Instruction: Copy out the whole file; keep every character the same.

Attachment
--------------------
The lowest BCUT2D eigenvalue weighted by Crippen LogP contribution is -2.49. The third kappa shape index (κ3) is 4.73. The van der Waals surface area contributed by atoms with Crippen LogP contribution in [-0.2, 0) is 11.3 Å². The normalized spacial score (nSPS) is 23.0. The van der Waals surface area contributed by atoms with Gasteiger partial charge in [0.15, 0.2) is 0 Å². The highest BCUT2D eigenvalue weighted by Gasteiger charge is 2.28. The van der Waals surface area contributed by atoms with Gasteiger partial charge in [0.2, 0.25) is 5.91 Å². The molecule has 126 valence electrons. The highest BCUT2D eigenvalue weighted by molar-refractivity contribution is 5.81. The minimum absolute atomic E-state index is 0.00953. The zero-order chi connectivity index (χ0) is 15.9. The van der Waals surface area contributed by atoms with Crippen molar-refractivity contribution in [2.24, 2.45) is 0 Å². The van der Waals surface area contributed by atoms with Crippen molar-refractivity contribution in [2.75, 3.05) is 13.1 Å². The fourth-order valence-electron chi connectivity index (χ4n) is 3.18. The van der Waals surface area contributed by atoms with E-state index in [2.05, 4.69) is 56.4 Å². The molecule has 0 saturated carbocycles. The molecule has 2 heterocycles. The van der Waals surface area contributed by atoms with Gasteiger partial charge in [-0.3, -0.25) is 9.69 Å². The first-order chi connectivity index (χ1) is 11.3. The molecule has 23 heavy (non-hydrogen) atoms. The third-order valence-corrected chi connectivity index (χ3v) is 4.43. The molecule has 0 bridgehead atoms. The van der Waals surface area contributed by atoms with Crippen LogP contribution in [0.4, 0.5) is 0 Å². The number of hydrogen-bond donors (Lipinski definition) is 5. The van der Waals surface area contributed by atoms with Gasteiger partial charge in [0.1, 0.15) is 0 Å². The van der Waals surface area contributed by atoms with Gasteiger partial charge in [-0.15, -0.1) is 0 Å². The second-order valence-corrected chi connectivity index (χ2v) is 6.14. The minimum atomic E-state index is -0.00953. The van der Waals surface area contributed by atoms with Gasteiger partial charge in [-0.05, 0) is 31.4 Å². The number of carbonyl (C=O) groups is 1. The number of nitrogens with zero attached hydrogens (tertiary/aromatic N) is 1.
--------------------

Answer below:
The lowest BCUT2D eigenvalue weighted by Crippen LogP contribution is -2.49. The third kappa shape index (κ3) is 4.73. The van der Waals surface area contributed by atoms with Crippen LogP contribution in [-0.2, 0) is 11.3 Å². The normalized spacial score (nSPS) is 23.0. The van der Waals surface area contributed by atoms with Gasteiger partial charge in [0.15, 0.2) is 0 Å². The highest BCUT2D eigenvalue weighted by Gasteiger charge is 2.28. The van der Waals surface area contributed by atoms with Gasteiger partial charge in [0.2, 0.25) is 5.91 Å². The molecule has 126 valence electrons. The highest BCUT2D eigenvalue weighted by molar-refractivity contribution is 5.81. The minimum absolute atomic E-state index is 0.00953. The zero-order chi connectivity index (χ0) is 15.9. The van der Waals surface area contributed by atoms with Crippen molar-refractivity contribution in [2.24, 2.45) is 0 Å². The van der Waals surface area contributed by atoms with Crippen molar-refractivity contribution in [2.75, 3.05) is 13.1 Å². The fourth-order valence-electron chi connectivity index (χ4n) is 3.18. The van der Waals surface area contributed by atoms with E-state index in [2.05, 4.69) is 56.4 Å². The molecule has 0 saturated carbocycles. The molecule has 2 heterocycles. The van der Waals surface area contributed by atoms with Gasteiger partial charge in [-0.3, -0.25) is 9.69 Å². The first-order chi connectivity index (χ1) is 11.3. The molecule has 23 heavy (non-hydrogen) atoms. The third-order valence-corrected chi connectivity index (χ3v) is 4.43. The molecule has 0 bridgehead atoms. The van der Waals surface area contributed by atoms with Crippen LogP contribution in [0.4, 0.5) is 0 Å². The number of hydrogen-bond donors (Lipinski definition) is 5. The van der Waals surface area contributed by atoms with Gasteiger partial charge in [0.1, 0.15) is 0 Å². The van der Waals surface area contributed by atoms with Gasteiger partial charge in [-0.15, -0.1) is 0 Å². The second-order valence-corrected chi connectivity index (χ2v) is 6.14. The minimum atomic E-state index is -0.00953. The van der Waals surface area contributed by atoms with Gasteiger partial charge in [-0.05, 0) is 31.4 Å². The number of carbonyl (C=O) groups is 1. The number of nitrogens with zero attached hydrogens (tertiary/aromatic N) is 1.